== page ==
This Sunday we begin to prepare ourselves for Great Lent by giving up the eating of flesh. We call it Meat Fare, as I said before. From this Sunday forward, until Pascha, no flesh may be consumed, but dairy is allowed on all days of this week, even Wednesday and Friday. The following Sunday is Cheese Fare, and after that we keep the strict Fast of Great Lent, where we do not consume flesh, dairy, olive oil, or wine until the Resurrection on Easter Sunday. During this preparation for Great Lent, we also celebrate the Saturdays of the Souls, beginning with last Saturday through next Saturday. This is when we commemorate those who have gone before us. It all ties in with the Last Judgement. We pray for the souls of our departed, and pray we see them again, at the Last Judgement.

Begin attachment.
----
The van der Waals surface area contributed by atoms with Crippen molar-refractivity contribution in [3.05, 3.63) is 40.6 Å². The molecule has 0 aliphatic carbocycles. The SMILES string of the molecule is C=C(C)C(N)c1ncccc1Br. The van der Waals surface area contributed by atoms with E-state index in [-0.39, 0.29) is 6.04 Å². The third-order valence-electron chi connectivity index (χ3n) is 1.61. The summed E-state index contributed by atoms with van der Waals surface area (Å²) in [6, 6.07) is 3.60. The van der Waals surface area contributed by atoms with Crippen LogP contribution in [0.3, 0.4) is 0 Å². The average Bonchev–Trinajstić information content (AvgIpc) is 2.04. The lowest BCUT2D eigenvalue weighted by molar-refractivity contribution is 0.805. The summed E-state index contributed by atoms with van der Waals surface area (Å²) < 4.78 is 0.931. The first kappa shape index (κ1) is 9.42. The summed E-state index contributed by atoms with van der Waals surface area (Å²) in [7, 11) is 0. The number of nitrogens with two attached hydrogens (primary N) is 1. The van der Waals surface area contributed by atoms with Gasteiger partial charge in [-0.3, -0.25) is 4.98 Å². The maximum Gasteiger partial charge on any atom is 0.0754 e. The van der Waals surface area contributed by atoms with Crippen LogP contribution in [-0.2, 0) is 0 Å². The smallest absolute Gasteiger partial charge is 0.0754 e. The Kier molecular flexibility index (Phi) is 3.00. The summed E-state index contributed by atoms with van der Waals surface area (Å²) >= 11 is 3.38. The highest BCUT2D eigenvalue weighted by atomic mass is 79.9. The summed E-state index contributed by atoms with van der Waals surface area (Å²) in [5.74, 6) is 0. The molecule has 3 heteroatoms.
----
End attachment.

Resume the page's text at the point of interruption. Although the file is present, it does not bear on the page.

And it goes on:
So, when you think of yourself, do you see the cute, little lamb or the cranky, old goat? Every year I struggle with this because these verses are pretty explicit. And I usually think of Bl. Mother Theresa. When Christ lists all the ways in which the goats have let Him down, I see Bl. Mother Theresa, out in the alleyways of Calcutta, taking care of all the lost sheep. She fed, she housed, she clothed, she comforted. How do I measure up? Not so well. Now I realize we are not supposed to compare ourselves to Bl. Mother Theresa or any other Christian, we are only to look to Christ. And I do. I do look to Christ and when He exhorts us in these verses, “Amen, I say to you, whatever you did for the one least brothers of mine, you did for me” (Mt. 25:40) and I tremble, just a little bit. Am I doing enough? Is my heart right with God? Is He the center of my day? Where do I lack? Where do I fall short? Where must I rip out the goat and replace it with the sheep?